What is an EOC? Many of these contaminants are not new or ‘emerging’ at all. Indeed they have been part…
Yes, says Iain Maxwell, Regional Manager of Fish & Game NZ. He’s talking about the upper Mohaka in the Taharua valley.
The source? This small area is home to a third of the region’s total dairy herd, some 9,000 dairy cows. Saturate a free-draining pumice soil with that many cows and the situation is right for the increased nutrient levels observed in the upper reaches of the river.
Says Maxwell: “The increase in nutrient is almost certainly the result of concentrated urine patches from 9,000 dairy cows leaching nutrient into the groundwater and then appearing in the surface waters of the nearby Taharua River.”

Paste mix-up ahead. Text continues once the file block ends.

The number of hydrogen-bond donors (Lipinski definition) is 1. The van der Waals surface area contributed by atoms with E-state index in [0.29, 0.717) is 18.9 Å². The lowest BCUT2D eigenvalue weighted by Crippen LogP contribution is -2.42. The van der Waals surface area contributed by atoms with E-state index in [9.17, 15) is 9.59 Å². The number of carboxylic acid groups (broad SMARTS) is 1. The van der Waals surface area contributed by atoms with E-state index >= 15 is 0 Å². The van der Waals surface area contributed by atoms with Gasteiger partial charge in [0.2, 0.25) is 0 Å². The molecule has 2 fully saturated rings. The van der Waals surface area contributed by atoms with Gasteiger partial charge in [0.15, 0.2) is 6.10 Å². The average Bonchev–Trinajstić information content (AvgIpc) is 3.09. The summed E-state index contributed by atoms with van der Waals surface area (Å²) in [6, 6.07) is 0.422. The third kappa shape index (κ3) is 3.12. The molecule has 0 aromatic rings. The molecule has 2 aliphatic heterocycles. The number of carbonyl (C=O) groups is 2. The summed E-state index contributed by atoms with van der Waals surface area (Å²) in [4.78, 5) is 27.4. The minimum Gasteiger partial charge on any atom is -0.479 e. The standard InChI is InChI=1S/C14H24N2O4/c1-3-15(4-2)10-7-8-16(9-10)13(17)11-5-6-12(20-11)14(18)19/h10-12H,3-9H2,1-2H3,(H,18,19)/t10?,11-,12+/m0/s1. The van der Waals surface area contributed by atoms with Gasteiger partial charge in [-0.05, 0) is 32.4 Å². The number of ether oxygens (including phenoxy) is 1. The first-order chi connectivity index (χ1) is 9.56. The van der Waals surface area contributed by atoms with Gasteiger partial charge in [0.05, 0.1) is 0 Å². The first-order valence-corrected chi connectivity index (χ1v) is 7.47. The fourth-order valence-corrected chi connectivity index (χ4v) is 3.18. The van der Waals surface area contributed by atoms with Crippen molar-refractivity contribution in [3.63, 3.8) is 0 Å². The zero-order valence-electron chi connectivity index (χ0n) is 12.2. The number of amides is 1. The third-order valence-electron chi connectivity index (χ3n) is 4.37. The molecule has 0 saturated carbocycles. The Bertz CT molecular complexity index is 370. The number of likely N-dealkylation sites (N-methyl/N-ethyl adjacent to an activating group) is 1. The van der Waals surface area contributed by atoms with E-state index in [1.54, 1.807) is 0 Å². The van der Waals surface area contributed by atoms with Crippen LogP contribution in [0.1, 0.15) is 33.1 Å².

Lest one doubt the decline in water quality in this area of the river, watch this underwater video shot by Maxwell above and below the confluence of the Taharua and Mohaka Rivers. Above the point of their merger, clear water … below the merger, murky algae-ridden water.
These “above” and “below” photos are lifted from the video (click on photo to view full size) …
Maxwell notes that the Mohaka is the only river in Hawke’s Bay supposedly protected by a Water Protection Order, yet it appears to be deteriorating … in part because the Regional Council lacks the appropriate mechanisms in its Resource Management Plan to regulate the land use that is the suspected cause.
Fish & Game will be pushing the Regional Council on this issue. BayBuzz looks forward to the HBRC’s response to Maxwell’s video. We’ll be lending a hand however we can.
For more on the issue, here is Ian maxwell’s article, Dairying and the Mohaka, from the August issue of BayBuzz Digest.